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A large part of New Zealand’s natural beauty is our ever-inviting beaches and waterways. We’re a nation that loves to swim in the great outdoors, be it in the sea, rivers or lakes, but beautiful swimming holes and beaches can also be deadly if not treated with the utmost respect. Read on to learn how to stay safe each time you take to the NZ waters.

What are the dangers of swimming at New Zealand beaches?

On Aotearoa’s beaches, the most common hazards are waves, wind, tides and what we call a rip. A rip is a channel of water with a strong current heading out to sea. Rips can be difficult to spot, so before you go in the water, look out for the following:

    • Murky brown or discoloured water (caused when sand is stirred up from the sea floor)
    • A spot where the surface water is smoother and has much smaller waves, while waves of normal size are breaking to either side
    • Drift wood, leaves or debris being carried out to sea by the current
    • An area of rippled water, surrounded by generally calm water

Rips are extremely dangerous because they drag swimmers out to sea. People usually panic when they are grabbed by a rip and attempt to swim back to shore, fighting against the strong current. They then get into real trouble when they become too exhausted to stay afloat.

To educate yourself on what to do if you get caught in a rip, visit on the Water Safety New Zealand website.

How to swim safely at New Zealand beaches

Luckily for New Zealanders and our international visitors, Surf Life Saving New Zealand (SLSNZ) is a huge part of our beach culture. SLSNZ is made up of 17,000 dedicated members who patrol more than 80 of our busiest beaches every summer, keeping swimmers safe in the surf.

To make life easier for these voluntary guardians of the sea, consider these points before you take the plunge:

    • Swim where other people are swimming, and stay between the red and yellow flags, where SLSNZ surf lifeguards have marked the safest place to swim and are patrolling
    • Listen to advice from lifeguards and be considerate to others in the water
    • Do not swim after drinking alcohol or taking drugs, or when tired or cold
    • Read the safety signs and if you’re unsure, ask an SLSNZ surf lifeguard for advice
    • Use findabeach.co.nz to find beaches and get invaluable information about SLSNZ patrols and water and weather conditions
    • Stay within the limits of your swimming ability
    • If you get into trouble raise your hand and call for help

What are the dangers of swimming in New Zealand rivers and lakes?

Like our beaches, NZ’s rivers and lakes have their own set of dangers, but they aren’t patrolled and many of their most dangerous hazards are hidden beneath the surface. As such, drownings in NZ rivers are more common than in any other water environment.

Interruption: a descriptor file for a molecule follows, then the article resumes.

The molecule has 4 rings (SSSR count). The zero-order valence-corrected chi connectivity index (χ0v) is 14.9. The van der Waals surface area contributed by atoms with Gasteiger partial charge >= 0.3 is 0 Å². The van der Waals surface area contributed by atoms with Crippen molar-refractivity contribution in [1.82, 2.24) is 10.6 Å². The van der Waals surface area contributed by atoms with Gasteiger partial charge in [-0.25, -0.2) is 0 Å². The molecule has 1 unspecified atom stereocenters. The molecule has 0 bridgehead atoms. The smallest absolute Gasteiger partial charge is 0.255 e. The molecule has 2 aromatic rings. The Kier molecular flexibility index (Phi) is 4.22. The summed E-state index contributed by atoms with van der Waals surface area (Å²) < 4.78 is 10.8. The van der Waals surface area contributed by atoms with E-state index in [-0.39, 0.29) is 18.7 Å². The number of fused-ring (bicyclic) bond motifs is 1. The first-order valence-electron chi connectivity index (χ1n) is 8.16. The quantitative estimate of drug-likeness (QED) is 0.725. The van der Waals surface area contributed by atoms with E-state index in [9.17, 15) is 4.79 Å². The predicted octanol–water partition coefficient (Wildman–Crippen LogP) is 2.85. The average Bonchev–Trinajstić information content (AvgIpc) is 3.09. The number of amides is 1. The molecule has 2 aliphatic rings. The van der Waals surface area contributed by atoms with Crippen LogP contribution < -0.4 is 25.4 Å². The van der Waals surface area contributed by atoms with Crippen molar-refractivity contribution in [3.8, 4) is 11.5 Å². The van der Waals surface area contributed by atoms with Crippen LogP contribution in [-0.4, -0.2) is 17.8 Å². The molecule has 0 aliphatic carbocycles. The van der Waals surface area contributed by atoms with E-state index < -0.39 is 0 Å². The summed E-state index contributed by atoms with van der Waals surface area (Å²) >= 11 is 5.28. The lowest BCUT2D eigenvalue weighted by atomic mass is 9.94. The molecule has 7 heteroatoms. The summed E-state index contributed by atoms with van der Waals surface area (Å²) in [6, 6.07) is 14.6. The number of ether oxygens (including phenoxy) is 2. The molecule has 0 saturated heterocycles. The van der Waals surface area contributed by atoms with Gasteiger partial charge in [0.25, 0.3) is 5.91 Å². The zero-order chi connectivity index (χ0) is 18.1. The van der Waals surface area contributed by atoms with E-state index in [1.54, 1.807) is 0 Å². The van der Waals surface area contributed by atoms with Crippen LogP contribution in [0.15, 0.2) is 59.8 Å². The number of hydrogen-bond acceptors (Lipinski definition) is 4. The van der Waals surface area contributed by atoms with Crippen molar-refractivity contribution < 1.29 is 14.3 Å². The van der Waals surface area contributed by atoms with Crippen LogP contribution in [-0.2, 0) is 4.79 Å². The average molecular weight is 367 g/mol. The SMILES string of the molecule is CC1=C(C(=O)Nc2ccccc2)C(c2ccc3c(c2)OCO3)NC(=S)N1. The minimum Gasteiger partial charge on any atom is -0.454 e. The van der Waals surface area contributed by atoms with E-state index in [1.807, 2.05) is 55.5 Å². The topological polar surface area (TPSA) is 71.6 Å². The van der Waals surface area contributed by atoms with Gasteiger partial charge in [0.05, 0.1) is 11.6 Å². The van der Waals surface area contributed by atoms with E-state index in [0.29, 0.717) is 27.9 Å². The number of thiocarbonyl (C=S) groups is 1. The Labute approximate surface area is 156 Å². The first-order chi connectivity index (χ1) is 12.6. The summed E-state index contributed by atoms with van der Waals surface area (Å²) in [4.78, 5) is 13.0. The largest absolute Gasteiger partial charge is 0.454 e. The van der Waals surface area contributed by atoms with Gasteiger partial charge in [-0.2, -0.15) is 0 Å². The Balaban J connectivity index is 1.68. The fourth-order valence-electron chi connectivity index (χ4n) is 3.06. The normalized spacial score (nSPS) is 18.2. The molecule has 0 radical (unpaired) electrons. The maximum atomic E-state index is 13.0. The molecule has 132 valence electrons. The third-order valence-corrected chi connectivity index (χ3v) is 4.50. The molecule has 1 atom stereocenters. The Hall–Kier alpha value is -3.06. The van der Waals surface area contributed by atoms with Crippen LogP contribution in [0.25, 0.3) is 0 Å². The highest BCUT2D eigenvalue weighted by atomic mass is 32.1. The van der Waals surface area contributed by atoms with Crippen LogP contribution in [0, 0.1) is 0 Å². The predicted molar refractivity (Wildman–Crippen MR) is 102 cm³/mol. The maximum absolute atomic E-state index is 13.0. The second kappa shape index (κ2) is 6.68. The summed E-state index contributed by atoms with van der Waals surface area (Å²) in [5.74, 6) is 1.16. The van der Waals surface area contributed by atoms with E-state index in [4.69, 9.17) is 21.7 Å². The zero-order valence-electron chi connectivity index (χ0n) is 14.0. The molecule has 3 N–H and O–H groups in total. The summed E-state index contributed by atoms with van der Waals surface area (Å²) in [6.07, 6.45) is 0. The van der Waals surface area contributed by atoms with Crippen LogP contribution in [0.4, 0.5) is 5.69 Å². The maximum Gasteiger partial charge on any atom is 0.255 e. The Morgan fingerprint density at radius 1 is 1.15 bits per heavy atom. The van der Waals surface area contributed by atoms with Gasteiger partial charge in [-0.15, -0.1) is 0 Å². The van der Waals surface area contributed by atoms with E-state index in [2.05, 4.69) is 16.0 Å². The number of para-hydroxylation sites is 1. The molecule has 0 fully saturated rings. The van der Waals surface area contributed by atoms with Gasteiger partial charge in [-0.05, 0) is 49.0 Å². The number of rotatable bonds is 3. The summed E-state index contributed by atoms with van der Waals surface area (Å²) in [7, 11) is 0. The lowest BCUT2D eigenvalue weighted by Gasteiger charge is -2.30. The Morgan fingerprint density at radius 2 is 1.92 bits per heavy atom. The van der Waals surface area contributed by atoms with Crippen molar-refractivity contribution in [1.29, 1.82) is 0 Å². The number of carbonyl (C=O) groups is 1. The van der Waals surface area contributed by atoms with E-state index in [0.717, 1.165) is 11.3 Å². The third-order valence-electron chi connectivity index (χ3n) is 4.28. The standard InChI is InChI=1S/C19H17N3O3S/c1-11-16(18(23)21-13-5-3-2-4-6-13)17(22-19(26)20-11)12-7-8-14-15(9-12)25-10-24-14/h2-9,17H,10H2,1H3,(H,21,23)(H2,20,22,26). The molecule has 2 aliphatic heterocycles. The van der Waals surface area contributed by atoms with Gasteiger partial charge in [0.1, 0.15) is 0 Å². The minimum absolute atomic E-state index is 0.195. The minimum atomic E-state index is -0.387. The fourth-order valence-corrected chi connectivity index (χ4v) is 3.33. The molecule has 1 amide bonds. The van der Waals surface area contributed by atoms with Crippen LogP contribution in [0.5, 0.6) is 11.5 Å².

Rivers can have strong currents that sometimes aren’t obvious until it’s too late. The pressure created by the moving water is constant and can be quite powerful even if the river looks to be calm and moving slowly. Paying close attention to the way the water is moving before you enter it is very important and can even save your life.

The bottom of a river or lake will not be a consistent surface like a swimming pool or the sea. It can instead be very irregular and littered with rocks, boulders, logs, ledges and debris. This is especially relevant when jumping into the water from height.

Floods frequently play a part in river swimming accidents, as the fast-flowing water can change the banks of the river, making them unstable and prone to collapsing. Floods can also carry large rocks, logs and other debris into a swimming hole that was previously clear of hazards. This is why checking a swimming spot thoroughly at the start of each visit is so important to your safety.

Another factor to consider before taking a dip in a kiwi river or lake is the quality of the water. Water quality can be a problem in some places and below acceptable standards for humans to swim in. Heavy rain affects this and you can find more information out by using the resource below.

How to swim safely in New Zealand rivers and lakes

A careful and thoughtful approach is what’s required to safely swim in rivers and lakes in New Zealand, especially considering the lack of patrols and signage at most swimming holes. Use these steps as a guide:

    • Never go swimming alone
    • Do not go swimming in any open water unless you are a capable swimmer
    • Tell someone where your group is and when they can expect you back
    • Check for hazards in the water, both where you plan to swim and downstream
    • Do not swim after drinking alcohol or using drugs
    • Have a confident swimmer check the depth of the water before less confident swimmers enter water

Have fun in the water!

While New Zealand’s waterways need to be treated with respect, you can still enjoy swimming if you make the right decisions and take precautions. We have world-class surf breaks, white- and volcanic-sand beaches, and rivers that are so picturesque you’ll never want to leave. So, come on down, and don’t forget your togs!


‘IMG_8331.jpg’ by Kieron Norfield under CC BY 2.0

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